Friday, November 17, 2017

The Role of Geographical Landscape Studies for Sustainable Territorial Planning

A paper I co-authored with several colleagues under Iván Franch-Pardo discussing the role of different methods of geographic landscape delineation in territorial planning was just published in the open-access journal Sustainability. The paper examines the approach to landscape mapping and evaluation in five different methodologies situated along a gradient from predominantly physical to predominantly social (but still rooted in an epistemological approach that emphasizes material factors), and assesses how they contribute to territorial planning for "sustainability."
The Role of Geographical Landscape Studies for Sustainable Territorial Planning

Iván Franch-Pardo, Brian M. Napoletano, Gerardo Bocco, Sara Barrasa and Luis Cancer-Pomar

Sustainability 2017 9(11): 2123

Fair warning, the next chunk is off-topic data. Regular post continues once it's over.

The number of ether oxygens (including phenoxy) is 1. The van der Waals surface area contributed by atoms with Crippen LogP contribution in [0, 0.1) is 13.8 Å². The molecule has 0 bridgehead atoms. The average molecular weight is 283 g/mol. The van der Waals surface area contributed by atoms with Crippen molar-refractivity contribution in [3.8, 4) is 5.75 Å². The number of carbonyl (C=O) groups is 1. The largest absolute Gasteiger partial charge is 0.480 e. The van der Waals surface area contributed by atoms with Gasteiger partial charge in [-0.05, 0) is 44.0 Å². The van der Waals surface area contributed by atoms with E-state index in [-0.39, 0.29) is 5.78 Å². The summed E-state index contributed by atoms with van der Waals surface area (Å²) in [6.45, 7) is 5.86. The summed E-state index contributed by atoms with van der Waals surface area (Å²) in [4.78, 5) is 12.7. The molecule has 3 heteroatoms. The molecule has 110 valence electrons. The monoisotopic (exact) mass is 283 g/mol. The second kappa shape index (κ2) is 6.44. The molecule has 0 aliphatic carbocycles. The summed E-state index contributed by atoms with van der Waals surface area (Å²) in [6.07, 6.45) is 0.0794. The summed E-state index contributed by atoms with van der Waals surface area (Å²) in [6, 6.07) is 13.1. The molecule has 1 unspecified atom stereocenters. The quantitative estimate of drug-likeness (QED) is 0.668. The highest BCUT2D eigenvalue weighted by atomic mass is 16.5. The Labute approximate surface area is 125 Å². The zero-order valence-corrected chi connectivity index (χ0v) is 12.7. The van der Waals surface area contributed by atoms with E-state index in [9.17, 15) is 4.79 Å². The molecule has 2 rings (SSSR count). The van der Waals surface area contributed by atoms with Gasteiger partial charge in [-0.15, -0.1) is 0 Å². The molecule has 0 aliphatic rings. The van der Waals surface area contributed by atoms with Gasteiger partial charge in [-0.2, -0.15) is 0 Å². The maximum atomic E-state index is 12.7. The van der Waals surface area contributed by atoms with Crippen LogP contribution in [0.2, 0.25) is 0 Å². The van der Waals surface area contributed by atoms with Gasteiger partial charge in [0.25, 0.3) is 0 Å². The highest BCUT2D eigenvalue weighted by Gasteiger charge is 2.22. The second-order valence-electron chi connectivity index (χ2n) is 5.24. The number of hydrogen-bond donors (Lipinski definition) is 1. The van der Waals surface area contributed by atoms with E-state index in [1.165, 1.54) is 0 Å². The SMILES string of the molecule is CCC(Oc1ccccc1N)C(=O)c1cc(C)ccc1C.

One of the primary objectives of physical geography is to determine how natural phenomena produce specific territorial patterns. Therefore, physical geography offers substantial scientific input into territorial planning for sustainability. A key area where physical geography can contribute to land management is in the delimitation of landscape units. Such units are fundamental to formal socio-economic zoning and management in territorial planning. However, numerous methodologies—based on widely varying criteria—exist to delineate and map landscapes. We have selected five consolidated methodologies with current applications for mapping the landscape to analyse the different role of physical geography in each: (1) geomorphological landscape maps based on landforms; (2) geosystemic landscape maps; (3) Landscape Character Assessment; (4) landscape studies based on visual landscape units; (5) landscape image-pair test. We maintain that none of these methodologies are universally applicable, but that each contributes important insights into landscape analysis for land management within particular biogeophysical and social contexts. This work is intended to demonstrate that physical geography is ubiquitous in contemporary landscape studies intended to facilitate sustainable territorial planning, but that the role it plays varies substantially with the criteria prioritized.